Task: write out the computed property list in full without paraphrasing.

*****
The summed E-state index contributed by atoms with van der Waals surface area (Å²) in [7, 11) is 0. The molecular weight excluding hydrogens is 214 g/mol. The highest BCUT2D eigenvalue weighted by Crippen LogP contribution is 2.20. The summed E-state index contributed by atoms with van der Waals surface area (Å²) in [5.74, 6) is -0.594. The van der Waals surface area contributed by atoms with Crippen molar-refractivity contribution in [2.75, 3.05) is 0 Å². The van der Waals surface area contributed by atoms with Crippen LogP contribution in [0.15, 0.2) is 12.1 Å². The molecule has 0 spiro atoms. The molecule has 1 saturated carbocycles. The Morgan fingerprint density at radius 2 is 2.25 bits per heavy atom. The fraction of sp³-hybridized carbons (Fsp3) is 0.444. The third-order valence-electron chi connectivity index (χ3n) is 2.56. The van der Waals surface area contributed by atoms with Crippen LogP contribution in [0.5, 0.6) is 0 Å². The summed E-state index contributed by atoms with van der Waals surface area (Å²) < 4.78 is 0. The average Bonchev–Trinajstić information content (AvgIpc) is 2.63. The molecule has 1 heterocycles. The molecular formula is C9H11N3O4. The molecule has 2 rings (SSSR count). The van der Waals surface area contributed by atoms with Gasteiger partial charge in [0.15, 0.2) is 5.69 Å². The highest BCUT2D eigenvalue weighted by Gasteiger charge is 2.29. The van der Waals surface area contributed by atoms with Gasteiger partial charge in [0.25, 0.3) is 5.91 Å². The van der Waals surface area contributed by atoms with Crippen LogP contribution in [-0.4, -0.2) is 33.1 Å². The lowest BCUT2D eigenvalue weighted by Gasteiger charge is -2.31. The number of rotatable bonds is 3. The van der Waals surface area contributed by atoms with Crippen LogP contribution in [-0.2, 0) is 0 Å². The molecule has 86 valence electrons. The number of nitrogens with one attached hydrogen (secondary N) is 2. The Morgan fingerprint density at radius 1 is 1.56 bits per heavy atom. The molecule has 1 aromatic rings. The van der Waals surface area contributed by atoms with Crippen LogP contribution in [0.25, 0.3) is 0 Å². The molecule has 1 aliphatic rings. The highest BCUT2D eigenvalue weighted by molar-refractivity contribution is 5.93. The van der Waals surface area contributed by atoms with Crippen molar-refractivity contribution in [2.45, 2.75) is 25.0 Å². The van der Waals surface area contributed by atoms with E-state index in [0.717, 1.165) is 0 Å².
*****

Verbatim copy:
The summed E-state index contributed by atoms with van der Waals surface area (Å²) in [7, 11) is 0. The molecular weight excluding hydrogens is 214 g/mol. The highest BCUT2D eigenvalue weighted by Crippen LogP contribution is 2.20. The summed E-state index contributed by atoms with van der Waals surface area (Å²) in [5.74, 6) is -0.594. The van der Waals surface area contributed by atoms with Crippen molar-refractivity contribution in [2.75, 3.05) is 0 Å². The van der Waals surface area contributed by atoms with Crippen LogP contribution in [0.15, 0.2) is 12.1 Å². The molecule has 0 spiro atoms. The molecule has 1 saturated carbocycles. The Morgan fingerprint density at radius 2 is 2.25 bits per heavy atom. The fraction of sp³-hybridized carbons (Fsp3) is 0.444. The third-order valence-electron chi connectivity index (χ3n) is 2.56. The van der Waals surface area contributed by atoms with Crippen LogP contribution in [0.5, 0.6) is 0 Å². The summed E-state index contributed by atoms with van der Waals surface area (Å²) < 4.78 is 0. The average Bonchev–Trinajstić information content (AvgIpc) is 2.63. The molecule has 1 heterocycles. The molecular formula is C9H11N3O4. The molecule has 2 rings (SSSR count). The van der Waals surface area contributed by atoms with Gasteiger partial charge in [0.15, 0.2) is 5.69 Å². The highest BCUT2D eigenvalue weighted by Gasteiger charge is 2.29. The van der Waals surface area contributed by atoms with Gasteiger partial charge in [0.25, 0.3) is 5.91 Å². The van der Waals surface area contributed by atoms with Crippen LogP contribution in [-0.4, -0.2) is 33.1 Å². The lowest BCUT2D eigenvalue weighted by Gasteiger charge is -2.31. The number of rotatable bonds is 3. The van der Waals surface area contributed by atoms with Crippen LogP contribution in [-0.2, 0) is 0 Å². The molecule has 86 valence electrons. The number of nitrogens with one attached hydrogen (secondary N) is 2. The Morgan fingerprint density at radius 1 is 1.56 bits per heavy atom. The molecule has 1 aromatic rings. The van der Waals surface area contributed by atoms with Crippen LogP contribution in [0.25, 0.3) is 0 Å². The molecule has 1 aliphatic rings. The highest BCUT2D eigenvalue weighted by molar-refractivity contribution is 5.93. The van der Waals surface area contributed by atoms with Crippen molar-refractivity contribution in [2.45, 2.75) is 25.0 Å². The van der Waals surface area contributed by atoms with E-state index in [0.717, 1.165) is 0 Å².